Fife’s legacy HPHall allowed setting a scalar background density that was added to the spatially varying value computed from the particles. Parra subsequently introduced the ability to use the downstream boundary as an injection source of constant flux neutral particles. This kinetic approach allowed approximating the backstreaming found in a vacuum facility. The flux for each “panel” (a radially revolved cell edge) is computed from

Γ=pmkBTkBT2πm.
(5)

The code loops over the downstream panels and on each generates a user-specified number of neutral macroparticles with simulation weight set according to the injection flux and the revolved panel area. The neutral velocity is set to vn=8kBT/(πm) and an isotropic velocity is sampled such that vn^>0, where n^ is the panel normal vector pointing into the computational domain.

This algorithm was modified to dynamically update the chamber pressure used in Eq. (5) according to the provided chamber volume and pumping speed. Pump mass collection rate is first computed per m˙pump=ρS, where ρ=mip/(kBT) assumes uniform pressure distribution and mi is the molecular mass of the ion species. The pressure rate of change is then computed per Eq. (1), with n˙ obtained from

n˙=(m˙thrusterm˙pump)/(Vchambermi).
(6)

We also add the option to include a fixed p˙ term to model the constant rate of pressure increase effects. The chamber pressure is updated with the Forward Euler method, pk+1=pk+(p˙k+p˙fixedk)Δt. The relevant facility properties are specified in the input parm.in file.

HPHall was also modified to support a quasi-steady mode operation. The injection mass flow rate is one of the many parameters listed in the input file. In addition to this m˙ value, we now also load values for m˙low, and tpulse,nom and tpulse,low. These intervals, if specified, turn on the quasi-steady operation in which the thruster alternates between the nominal and the low mass flow rate modes. The transition was assumed to be instantaneous.

Figure 2 plots the temporal evolution of the simulated discharge current, thrust, and power (P=IV) from a nominal operation with constant background pressure and time-invariant propellant flow rate. The simulation was started by first running in a neutrals-only mode to fill the discharge channel with the neutral propellant. The code was then restarted in the normal mode, which would be analogous to turning on the power supply to force ignition. The plot shows data only from this “normal” mode run. Despite not directly modeling outgassing or magnetic field ramp up, it is interesting to observe that the numerical simulation predicts a current spike similar to experimental observations. The discharge stabilizes within 0.05 ms, in agreement with the electrical transient measurements reported in Ref. 31 and fast camera imaging in Ref. 39. The magnetic field is applied externally, and as such, this simulation would not capture any transient effects associated with energization of the magnetic circuits. The thruster subsequently establishes the oscillatory steady state with total power averaging around the expected 1.35 kW level.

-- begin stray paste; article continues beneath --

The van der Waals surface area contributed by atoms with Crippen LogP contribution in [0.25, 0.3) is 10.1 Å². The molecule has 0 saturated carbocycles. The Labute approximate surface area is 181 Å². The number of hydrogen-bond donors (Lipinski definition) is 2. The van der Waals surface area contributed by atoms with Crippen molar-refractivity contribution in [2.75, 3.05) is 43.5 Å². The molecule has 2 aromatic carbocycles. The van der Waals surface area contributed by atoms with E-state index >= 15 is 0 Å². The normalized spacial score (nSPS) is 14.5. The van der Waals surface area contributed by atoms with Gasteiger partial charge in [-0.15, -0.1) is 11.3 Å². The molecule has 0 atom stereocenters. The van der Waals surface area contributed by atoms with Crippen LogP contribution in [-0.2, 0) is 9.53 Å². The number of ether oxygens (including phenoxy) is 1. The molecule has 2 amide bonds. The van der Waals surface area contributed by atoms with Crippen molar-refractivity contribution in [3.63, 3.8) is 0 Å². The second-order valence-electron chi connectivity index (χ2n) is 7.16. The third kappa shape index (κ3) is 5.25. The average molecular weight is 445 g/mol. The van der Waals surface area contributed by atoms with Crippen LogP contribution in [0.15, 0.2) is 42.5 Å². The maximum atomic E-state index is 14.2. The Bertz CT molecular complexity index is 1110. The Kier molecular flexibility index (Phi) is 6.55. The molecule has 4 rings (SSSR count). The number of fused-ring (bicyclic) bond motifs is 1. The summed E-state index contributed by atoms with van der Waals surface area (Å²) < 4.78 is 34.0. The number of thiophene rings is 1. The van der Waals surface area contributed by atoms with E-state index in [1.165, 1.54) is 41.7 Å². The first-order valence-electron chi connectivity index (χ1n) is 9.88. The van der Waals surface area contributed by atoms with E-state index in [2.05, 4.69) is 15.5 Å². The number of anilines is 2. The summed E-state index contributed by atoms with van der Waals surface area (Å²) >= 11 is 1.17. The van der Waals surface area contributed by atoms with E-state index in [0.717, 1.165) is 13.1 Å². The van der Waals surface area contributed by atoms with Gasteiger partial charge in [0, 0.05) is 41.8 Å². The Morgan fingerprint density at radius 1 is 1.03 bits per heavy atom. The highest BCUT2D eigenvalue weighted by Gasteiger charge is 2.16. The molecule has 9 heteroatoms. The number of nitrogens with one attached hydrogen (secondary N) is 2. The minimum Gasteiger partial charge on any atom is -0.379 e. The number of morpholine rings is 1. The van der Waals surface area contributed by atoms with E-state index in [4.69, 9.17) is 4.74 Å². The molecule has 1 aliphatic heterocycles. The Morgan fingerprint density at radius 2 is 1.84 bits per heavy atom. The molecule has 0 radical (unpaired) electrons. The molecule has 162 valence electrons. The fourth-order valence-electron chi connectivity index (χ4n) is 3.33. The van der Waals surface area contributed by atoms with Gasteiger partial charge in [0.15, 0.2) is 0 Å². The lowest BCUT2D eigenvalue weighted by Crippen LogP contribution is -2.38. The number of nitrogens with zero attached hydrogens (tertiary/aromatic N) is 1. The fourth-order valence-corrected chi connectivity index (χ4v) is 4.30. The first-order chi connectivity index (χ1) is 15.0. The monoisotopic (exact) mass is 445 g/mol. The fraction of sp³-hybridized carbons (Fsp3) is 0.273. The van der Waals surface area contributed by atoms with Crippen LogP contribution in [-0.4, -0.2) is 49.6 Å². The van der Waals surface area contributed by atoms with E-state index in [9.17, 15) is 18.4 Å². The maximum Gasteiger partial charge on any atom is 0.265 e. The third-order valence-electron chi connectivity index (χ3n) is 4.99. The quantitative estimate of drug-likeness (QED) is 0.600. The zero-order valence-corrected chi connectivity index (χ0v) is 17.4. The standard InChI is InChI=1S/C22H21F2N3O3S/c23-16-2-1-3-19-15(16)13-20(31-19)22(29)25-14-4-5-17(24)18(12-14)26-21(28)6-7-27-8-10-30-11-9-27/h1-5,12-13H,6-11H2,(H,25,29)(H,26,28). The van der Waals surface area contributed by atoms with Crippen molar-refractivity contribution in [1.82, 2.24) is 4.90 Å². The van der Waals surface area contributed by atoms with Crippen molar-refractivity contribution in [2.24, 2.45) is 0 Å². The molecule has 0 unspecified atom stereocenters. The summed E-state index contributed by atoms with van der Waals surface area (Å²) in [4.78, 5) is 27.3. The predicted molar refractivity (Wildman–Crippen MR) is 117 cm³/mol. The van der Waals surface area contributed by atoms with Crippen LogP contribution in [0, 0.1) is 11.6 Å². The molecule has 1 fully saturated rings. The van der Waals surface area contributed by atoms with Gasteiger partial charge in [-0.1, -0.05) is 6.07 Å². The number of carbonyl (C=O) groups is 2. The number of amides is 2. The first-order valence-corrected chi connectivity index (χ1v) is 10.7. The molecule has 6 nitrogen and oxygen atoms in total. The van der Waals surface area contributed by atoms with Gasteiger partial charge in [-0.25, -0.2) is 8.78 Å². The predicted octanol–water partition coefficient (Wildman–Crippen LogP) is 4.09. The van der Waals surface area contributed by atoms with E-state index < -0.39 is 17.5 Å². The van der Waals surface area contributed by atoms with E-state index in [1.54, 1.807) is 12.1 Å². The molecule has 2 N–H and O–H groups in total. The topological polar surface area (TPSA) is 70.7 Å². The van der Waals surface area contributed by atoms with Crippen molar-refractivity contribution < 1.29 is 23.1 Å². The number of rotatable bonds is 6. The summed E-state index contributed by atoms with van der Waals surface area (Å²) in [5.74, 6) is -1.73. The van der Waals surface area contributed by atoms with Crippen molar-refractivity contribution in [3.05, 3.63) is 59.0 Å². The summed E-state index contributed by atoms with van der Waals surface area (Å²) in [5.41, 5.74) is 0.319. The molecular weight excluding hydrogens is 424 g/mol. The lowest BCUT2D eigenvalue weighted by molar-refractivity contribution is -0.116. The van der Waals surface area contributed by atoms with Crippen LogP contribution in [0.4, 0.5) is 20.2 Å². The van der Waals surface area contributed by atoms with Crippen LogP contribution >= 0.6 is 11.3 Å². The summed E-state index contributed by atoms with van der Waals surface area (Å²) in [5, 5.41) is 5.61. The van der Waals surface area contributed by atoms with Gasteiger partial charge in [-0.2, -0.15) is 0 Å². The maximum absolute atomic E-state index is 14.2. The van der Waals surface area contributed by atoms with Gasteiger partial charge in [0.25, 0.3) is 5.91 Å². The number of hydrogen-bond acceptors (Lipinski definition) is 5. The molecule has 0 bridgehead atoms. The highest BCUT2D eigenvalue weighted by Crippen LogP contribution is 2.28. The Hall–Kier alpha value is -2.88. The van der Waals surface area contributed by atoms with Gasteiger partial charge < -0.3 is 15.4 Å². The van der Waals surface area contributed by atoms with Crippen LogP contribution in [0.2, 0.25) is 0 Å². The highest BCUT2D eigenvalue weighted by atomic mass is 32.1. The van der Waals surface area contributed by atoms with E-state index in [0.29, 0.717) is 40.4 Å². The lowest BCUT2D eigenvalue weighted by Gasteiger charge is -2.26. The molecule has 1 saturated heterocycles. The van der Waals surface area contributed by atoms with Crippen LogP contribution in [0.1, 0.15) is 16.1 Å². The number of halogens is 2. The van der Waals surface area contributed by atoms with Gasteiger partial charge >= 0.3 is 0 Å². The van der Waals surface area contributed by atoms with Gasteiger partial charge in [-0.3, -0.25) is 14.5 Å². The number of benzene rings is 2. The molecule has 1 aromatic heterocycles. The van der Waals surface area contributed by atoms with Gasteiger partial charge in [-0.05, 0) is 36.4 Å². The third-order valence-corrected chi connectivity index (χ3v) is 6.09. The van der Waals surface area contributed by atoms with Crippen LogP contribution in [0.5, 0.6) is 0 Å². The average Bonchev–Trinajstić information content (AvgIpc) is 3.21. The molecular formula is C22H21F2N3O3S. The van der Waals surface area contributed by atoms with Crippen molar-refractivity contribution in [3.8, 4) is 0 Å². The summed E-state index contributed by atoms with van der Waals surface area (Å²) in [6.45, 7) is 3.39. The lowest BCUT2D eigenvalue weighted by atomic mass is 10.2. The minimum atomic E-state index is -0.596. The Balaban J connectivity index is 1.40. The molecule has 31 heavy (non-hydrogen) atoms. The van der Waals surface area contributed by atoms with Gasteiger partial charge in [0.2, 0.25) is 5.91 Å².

FIG. 2.

Temporal evolution of discharge parameters at nominal configuration.

FIG. 2.

Temporal evolution of discharge parameters at nominal configuration.

Close modal

The time evolution of the discharge current can be further analyzed by plotting spectrogram of the power spectrum, as shown in Fig. 3. These plots were created with a Python script that parses the HPHall output log file and uses the built-in FFT routines to compute the spectrum along a sliding window covering 5000 1×107 time steps. The contour values correspond to 10log10(Ps/max(Ps)). Time increases from the bottom to the top. The initial current spike can be seen along the bottom edge as higher power across a wideband of frequencies. The thruster quickly achieves an oscillatory steady state with dominant modes at 15 and 90 kHz.